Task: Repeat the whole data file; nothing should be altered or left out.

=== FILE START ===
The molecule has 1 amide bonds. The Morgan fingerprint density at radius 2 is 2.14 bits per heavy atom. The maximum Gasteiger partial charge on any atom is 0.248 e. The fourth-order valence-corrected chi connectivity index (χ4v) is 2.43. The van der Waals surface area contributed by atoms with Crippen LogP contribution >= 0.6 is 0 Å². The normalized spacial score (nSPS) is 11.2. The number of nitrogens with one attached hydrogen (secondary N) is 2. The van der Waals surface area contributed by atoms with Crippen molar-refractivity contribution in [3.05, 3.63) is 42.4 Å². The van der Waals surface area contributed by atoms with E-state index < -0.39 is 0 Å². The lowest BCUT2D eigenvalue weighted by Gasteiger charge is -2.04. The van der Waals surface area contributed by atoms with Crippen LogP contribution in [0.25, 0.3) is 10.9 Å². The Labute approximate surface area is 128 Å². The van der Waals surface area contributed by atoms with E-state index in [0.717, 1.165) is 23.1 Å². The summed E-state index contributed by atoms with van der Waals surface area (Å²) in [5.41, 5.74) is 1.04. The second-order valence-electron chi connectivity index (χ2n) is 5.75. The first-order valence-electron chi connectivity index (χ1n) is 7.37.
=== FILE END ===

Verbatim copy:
The molecule has 1 amide bonds. The Morgan fingerprint density at radius 2 is 2.14 bits per heavy atom. The maximum Gasteiger partial charge on any atom is 0.248 e. The fourth-order valence-corrected chi connectivity index (χ4v) is 2.43. The van der Waals surface area contributed by atoms with Crippen LogP contribution >= 0.6 is 0 Å². The normalized spacial score (nSPS) is 11.2. The number of nitrogens with one attached hydrogen (secondary N) is 2. The van der Waals surface area contributed by atoms with Crippen molar-refractivity contribution in [3.05, 3.63) is 42.4 Å². The van der Waals surface area contributed by atoms with E-state index < -0.39 is 0 Å². The lowest BCUT2D eigenvalue weighted by Gasteiger charge is -2.04. The van der Waals surface area contributed by atoms with Crippen LogP contribution in [0.25, 0.3) is 10.9 Å². The Labute approximate surface area is 128 Å². The van der Waals surface area contributed by atoms with E-state index in [0.717, 1.165) is 23.1 Å². The summed E-state index contributed by atoms with van der Waals surface area (Å²) in [5.41, 5.74) is 1.04. The second-order valence-electron chi connectivity index (χ2n) is 5.75. The first-order valence-electron chi connectivity index (χ1n) is 7.37.